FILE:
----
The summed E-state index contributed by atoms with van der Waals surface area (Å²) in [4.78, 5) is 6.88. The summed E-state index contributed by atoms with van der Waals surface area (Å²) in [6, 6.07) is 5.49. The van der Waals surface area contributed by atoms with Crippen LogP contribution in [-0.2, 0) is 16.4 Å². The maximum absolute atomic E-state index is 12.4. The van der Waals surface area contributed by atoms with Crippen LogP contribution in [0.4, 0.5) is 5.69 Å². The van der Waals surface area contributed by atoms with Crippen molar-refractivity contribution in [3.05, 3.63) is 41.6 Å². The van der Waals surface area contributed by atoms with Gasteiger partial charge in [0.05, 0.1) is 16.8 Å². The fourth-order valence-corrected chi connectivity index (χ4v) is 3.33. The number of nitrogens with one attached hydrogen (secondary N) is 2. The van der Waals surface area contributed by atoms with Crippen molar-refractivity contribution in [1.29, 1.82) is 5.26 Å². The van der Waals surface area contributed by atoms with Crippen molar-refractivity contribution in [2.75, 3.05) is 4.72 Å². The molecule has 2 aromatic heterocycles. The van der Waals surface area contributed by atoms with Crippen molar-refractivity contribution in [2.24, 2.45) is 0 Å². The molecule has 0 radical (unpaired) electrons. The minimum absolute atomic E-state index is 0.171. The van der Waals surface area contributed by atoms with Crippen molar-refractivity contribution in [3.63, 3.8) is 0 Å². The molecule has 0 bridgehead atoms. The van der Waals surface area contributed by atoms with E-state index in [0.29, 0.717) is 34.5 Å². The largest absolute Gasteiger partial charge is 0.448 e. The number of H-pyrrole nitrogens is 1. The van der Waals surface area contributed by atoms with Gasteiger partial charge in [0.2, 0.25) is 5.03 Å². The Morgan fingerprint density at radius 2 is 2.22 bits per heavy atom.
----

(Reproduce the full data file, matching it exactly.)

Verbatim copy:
The summed E-state index contributed by atoms with van der Waals surface area (Å²) in [4.78, 5) is 6.88. The summed E-state index contributed by atoms with van der Waals surface area (Å²) in [6, 6.07) is 5.49. The van der Waals surface area contributed by atoms with Crippen LogP contribution in [-0.2, 0) is 16.4 Å². The maximum absolute atomic E-state index is 12.4. The van der Waals surface area contributed by atoms with Crippen LogP contribution in [0.4, 0.5) is 5.69 Å². The van der Waals surface area contributed by atoms with Crippen molar-refractivity contribution in [3.05, 3.63) is 41.6 Å². The van der Waals surface area contributed by atoms with Gasteiger partial charge in [0.05, 0.1) is 16.8 Å². The fourth-order valence-corrected chi connectivity index (χ4v) is 3.33. The number of nitrogens with one attached hydrogen (secondary N) is 2. The van der Waals surface area contributed by atoms with Crippen molar-refractivity contribution in [1.29, 1.82) is 5.26 Å². The van der Waals surface area contributed by atoms with Crippen molar-refractivity contribution in [2.75, 3.05) is 4.72 Å². The molecule has 2 aromatic heterocycles. The van der Waals surface area contributed by atoms with Crippen molar-refractivity contribution in [2.24, 2.45) is 0 Å². The molecule has 0 radical (unpaired) electrons. The minimum absolute atomic E-state index is 0.171. The van der Waals surface area contributed by atoms with Crippen molar-refractivity contribution in [3.63, 3.8) is 0 Å². The molecule has 0 bridgehead atoms. The van der Waals surface area contributed by atoms with E-state index in [0.29, 0.717) is 34.5 Å². The largest absolute Gasteiger partial charge is 0.448 e. The number of H-pyrrole nitrogens is 1. The van der Waals surface area contributed by atoms with Gasteiger partial charge in [0.2, 0.25) is 5.03 Å². The Morgan fingerprint density at radius 2 is 2.22 bits per heavy atom.